Five Steps to Khmer Web 2.0

Beth Kanter, Beth's Blog

Cover Photo by Tharum, CC by/ND

Screencast: Introduction

This presentation was remixed from Associations 2.0 which was based on Marnie Webb's Ten Ways To Use Web 2.0 to Change The World I also created another version for University Extension professionals.

Web 2.0 Definition: Using the Internet to instantly collaborate, share information, and have a conversation with people about ideas we care about.


The Machine is Us/ing Us by Michael Wesch
A music video that explains Web2.0 in less than 5 minutes and quickly became one of the most popular videos in the blogosphere with more than 70,000 views on YouTube. He leads the digital ethnography group at Kansas State University.

What is Web2.0? by Tim O'Reilly
The first and most influential concept paper on Web2.0. September, 2005

Weblogged-Ed - The Read/Write Classroom by Will Richardson
Covers the use of Web2.0 in education.

TechSoup's Complete Collection of Web2.0 for Nonprofits Articles

Step 1: Find People Who Care About Cambodia and Want To Read Your Blog
from Cambodia and Beyond

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photo by Virak, requested permission to use

How To Use Technorati
Technorati lets you find other bloggers and conversations about topics that you are interested in.

Screencast: How To Search Technorati
-Use search box
-Find blog posts, blogs, video, and photos w/keywords
-Explain authority

Screencast: How To Claim Your Blog on Technorati
-Fill out profile
-Claim your blog using quick method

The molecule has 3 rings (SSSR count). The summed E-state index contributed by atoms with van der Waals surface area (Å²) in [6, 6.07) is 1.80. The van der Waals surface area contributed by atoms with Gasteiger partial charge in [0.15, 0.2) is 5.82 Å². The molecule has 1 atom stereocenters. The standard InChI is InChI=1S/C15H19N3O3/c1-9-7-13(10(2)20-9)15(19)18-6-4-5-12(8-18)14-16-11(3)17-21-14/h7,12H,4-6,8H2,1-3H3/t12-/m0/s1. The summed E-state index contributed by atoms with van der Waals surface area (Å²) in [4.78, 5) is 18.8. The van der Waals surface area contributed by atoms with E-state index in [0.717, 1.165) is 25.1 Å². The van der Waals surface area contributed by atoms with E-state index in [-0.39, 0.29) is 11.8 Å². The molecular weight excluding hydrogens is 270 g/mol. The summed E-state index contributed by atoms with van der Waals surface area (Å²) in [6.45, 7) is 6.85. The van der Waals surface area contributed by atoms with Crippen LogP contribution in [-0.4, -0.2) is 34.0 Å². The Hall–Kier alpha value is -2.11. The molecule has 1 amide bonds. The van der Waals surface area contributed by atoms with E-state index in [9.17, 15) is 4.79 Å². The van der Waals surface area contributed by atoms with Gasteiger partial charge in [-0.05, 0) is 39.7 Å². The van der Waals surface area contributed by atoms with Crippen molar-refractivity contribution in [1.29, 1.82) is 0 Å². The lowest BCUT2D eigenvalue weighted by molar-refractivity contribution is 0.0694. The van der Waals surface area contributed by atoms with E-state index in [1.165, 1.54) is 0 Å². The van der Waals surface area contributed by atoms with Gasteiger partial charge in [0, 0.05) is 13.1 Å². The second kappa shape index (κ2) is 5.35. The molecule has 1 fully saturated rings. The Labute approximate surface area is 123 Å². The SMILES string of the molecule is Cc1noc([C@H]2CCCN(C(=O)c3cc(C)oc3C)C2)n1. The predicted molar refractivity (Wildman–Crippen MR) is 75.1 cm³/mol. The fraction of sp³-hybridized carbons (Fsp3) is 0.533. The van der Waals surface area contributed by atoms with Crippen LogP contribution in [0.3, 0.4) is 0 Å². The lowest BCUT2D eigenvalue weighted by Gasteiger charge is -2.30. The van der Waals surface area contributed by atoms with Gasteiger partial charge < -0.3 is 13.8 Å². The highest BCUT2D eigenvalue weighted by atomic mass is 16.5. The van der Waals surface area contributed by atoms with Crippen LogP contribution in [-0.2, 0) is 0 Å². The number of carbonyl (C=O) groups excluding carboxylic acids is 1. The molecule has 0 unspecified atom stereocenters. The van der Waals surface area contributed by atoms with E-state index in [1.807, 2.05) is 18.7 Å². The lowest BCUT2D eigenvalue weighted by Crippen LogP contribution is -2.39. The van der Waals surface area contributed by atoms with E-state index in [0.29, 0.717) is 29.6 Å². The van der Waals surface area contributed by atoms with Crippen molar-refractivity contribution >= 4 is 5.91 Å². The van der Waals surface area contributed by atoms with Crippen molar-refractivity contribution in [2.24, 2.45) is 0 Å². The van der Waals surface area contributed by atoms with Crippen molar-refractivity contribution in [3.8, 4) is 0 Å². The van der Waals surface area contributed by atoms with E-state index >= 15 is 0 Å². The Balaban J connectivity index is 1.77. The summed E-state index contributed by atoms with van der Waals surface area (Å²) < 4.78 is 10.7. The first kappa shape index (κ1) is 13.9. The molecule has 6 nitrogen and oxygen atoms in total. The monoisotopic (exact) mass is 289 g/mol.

How To Search Technorati
23 Things: Not So Technical With Technorati

Advanced Tips
  • Start a spreadsheet – gather blog name, url, blogger names, bios, contact info, topics of interest.
  • Find a few good blogs – After Technorati, also try finding bloggers on Google Blog Search and Blog Search Engine
  • Check out the Blogroll
  • Network with the Bloggers – when you reach out to individual bloggers, always ask “What other blogs do you read?”
  • Network with Influential – ask people in the know (activists, reporters, organizational leaders, highly rated in Technorati) “What blogs do you read?”

Via powerpoint from New Organizing Institute

Step 2: Have A Conversation with Them

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Photo by Mean Lux, requested permission

Screencast: How to have a conversation
Read someone's blog post and start a conversation:
Before you leave a comment, ask yourself:

  • What did they say well?
  • What did they miss?
  • Answer questions
  • What are other people saying
  • How does it apply to you
  • Look forward
  • Look backward
  • Ask what if?

Source: How To Add Blogging Conversations by Darren Rowse

Examples of Good Conversation in Cambodian Blogosphere and Beyond

Borin - Blogging Does Anyone Tell You To Stop
Details Are Sketchy - Street Art

Resource: Pro Blogger:
How to Comment Like King or Queen by Coolcat Teacher Blog
Strategic Blog Commenting A Screencast by Amy Gahran
Strategic Blog Commenting: Blog Post by Amy Gahran
Commenting by Alan Levine

Step 3: Listen

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Photo by Phitar

Screencast: Introduction

Web 2.0 is about listening to people and paying attention to what they say. Your blog readers, people who link to you, and commenters. This good way to bring attention and readers to your blog.

Three ways to listen

Screencast: Technorati Watchlist
Technorati Watchlist (screencast) This is an easy way to have Technorati search blogs for people who are talking about your post or link to your blog.

Screencast: Google Alert
Google Alert (screencast)
Google Alert lets you track anything on the Web that shows up in Google's search. Simply enter keywords or phrases you want to track on the site (after going through the simple, free Google Alert registration process).

How To Steps

Screencast: Sitemeter
Install a free site meter to see who is linking (Instructions for different blog platforms)

Screencast: RSS Reader - Bloglines

Step-by-Step Instructions for Bloglines by Preetamrai
10 Steps to Using Bloglines
YouTube Video Showing how to Add Feeds

RSS: What is it?